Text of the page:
The Comox Valley Chapter of the Council of Canadians is co-hosting a public forum to look at the future of LNGs, pipelines and fracking in the province. People will have a chance to hear from local speakers about the impacts of LNG projects and everything that happens on the way to the export facility.
As noted on the Facebook event page, people are invited to “come learn more about Fracking for LNG and its impact on Northern B.C. and the First Nations who live there. As well as the natural gas we burn, there’s a local connection with the (now ‘on pause’) Kwispaa LNG project proposed for Barkley Sound on the west coast of Vancouver Island.”
“The proposed gas transport pipeline to the facility would travel from the Chetwynd area to Williams Lake, southwest to Powell River, across the Strait of Georgia to the Island and land around Courtenay/Comox. It would then cross the Island to the Kwispaa LNG site at Sarita Bay.”
The public forum “LNG, Fracking, and the Comox Valley Connection” will be held on Wednesday, Feb. 27, 7 p.m. at the Florence Filberg Centre in Courtenay. Admission is free and will be offered on a first-come, first, serve basis.
The event features five guest speakers who will give the broader context of the proposed B.C. LNG export industry and the fracking operations that will need to expand to feed that industry.
Speakers include: Bernadette and Keith Wyton from the Barkley Sound Alliance will give background on the Kwispaa project and speak to where it’s at now.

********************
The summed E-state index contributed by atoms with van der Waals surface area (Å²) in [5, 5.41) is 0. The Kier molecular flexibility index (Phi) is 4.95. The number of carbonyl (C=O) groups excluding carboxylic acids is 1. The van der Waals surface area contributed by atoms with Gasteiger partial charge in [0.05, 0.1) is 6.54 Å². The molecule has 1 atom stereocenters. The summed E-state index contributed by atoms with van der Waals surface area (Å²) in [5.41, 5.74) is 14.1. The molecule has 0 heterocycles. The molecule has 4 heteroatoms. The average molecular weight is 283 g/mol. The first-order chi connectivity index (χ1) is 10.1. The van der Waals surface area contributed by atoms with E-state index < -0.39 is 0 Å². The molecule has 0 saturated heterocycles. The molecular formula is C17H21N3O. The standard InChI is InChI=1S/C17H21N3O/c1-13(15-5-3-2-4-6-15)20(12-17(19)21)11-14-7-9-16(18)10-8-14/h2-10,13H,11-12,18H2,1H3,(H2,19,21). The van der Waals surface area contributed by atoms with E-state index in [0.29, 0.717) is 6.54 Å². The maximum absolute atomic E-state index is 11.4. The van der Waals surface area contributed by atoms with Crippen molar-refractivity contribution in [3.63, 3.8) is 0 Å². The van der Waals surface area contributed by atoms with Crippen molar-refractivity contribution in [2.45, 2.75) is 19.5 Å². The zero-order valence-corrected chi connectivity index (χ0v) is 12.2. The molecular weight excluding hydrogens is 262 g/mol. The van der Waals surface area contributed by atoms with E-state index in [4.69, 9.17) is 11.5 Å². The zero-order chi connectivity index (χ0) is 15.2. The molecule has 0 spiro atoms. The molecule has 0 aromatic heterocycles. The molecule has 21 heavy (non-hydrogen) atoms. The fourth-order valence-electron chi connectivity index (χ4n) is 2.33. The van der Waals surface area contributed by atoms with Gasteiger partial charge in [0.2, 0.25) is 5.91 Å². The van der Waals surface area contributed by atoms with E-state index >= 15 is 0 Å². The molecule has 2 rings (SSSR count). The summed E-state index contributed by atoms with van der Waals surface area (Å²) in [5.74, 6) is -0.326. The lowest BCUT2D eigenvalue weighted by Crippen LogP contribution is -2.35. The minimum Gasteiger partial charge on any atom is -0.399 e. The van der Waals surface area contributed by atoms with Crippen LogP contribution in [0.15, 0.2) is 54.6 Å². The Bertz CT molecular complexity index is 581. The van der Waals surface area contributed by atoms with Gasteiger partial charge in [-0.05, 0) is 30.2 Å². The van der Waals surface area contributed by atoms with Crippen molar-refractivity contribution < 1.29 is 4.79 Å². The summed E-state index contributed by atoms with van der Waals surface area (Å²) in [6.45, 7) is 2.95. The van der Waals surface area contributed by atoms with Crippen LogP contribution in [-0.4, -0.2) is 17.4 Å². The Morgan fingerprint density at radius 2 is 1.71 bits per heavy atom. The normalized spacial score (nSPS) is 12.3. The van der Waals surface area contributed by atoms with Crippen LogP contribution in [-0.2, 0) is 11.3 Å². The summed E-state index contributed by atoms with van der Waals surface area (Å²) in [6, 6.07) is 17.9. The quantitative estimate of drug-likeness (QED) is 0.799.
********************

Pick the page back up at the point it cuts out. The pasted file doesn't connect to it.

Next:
Richard Wright, Wilps Luutkudziiwus spokesperson from Madii Lii Center in Gitxsan territory in northern B.C., will speak about the history and cumulative impacts of the oil and gas industry’s activities in northern B.C. and the Indigenous rights context of such projects.
Micheal Sawyer, an environmental consultant who successfully appealed a decision of the NEB with respect to the Prince Rupert LNG pipeline, will speak to the greenhouse gas implications of the LNG industry and his current legal challenge to the Coastal GasLink pipeline, which is being contested by the Wet’suwet’en people and their allies.
Damien Gillis, B.C. journalist, filmmaker, and co-director/co-producer of the documentary feature Fractured Land, will present video clips and speak to the impact of fracking on land and water.
The evening is co-hosted by Council of Canadians Comox Valley chapter, the Watershed Sentinel magazine and the Glasswaters Foundation.